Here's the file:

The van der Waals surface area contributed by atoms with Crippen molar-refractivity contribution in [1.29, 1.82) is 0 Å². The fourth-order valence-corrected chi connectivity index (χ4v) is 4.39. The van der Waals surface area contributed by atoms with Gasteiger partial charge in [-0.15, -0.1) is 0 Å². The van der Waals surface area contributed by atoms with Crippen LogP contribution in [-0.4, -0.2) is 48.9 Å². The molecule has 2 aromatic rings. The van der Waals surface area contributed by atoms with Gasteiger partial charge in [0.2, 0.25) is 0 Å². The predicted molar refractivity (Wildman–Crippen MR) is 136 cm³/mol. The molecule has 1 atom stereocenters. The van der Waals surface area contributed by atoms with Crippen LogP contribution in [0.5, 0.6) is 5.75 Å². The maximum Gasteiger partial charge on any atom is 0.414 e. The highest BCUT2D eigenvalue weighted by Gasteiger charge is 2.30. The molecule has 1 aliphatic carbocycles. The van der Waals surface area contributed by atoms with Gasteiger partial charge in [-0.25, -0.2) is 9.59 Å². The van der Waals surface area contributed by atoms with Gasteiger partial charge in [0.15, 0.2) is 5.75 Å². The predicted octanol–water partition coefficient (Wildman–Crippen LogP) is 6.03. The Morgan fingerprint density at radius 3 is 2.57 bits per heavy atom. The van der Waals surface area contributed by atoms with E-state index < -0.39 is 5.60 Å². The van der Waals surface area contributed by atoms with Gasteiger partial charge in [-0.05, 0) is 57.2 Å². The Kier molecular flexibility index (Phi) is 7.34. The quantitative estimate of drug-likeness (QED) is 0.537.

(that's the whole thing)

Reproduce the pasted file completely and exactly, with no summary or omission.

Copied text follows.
The van der Waals surface area contributed by atoms with Crippen molar-refractivity contribution in [1.29, 1.82) is 0 Å². The fourth-order valence-corrected chi connectivity index (χ4v) is 4.39. The van der Waals surface area contributed by atoms with Gasteiger partial charge in [-0.15, -0.1) is 0 Å². The van der Waals surface area contributed by atoms with Crippen LogP contribution in [-0.4, -0.2) is 48.9 Å². The molecule has 2 aromatic rings. The van der Waals surface area contributed by atoms with Gasteiger partial charge in [0.2, 0.25) is 0 Å². The predicted molar refractivity (Wildman–Crippen MR) is 136 cm³/mol. The molecule has 1 atom stereocenters. The van der Waals surface area contributed by atoms with Crippen LogP contribution in [0.5, 0.6) is 5.75 Å². The maximum Gasteiger partial charge on any atom is 0.414 e. The highest BCUT2D eigenvalue weighted by Gasteiger charge is 2.30. The molecule has 1 aliphatic carbocycles. The van der Waals surface area contributed by atoms with Gasteiger partial charge in [-0.25, -0.2) is 9.59 Å². The van der Waals surface area contributed by atoms with Gasteiger partial charge in [0.15, 0.2) is 5.75 Å². The predicted octanol–water partition coefficient (Wildman–Crippen LogP) is 6.03. The Morgan fingerprint density at radius 3 is 2.57 bits per heavy atom. The van der Waals surface area contributed by atoms with E-state index < -0.39 is 5.60 Å². The van der Waals surface area contributed by atoms with Gasteiger partial charge in [-0.05, 0) is 57.2 Å². The Kier molecular flexibility index (Phi) is 7.34. The quantitative estimate of drug-likeness (QED) is 0.537.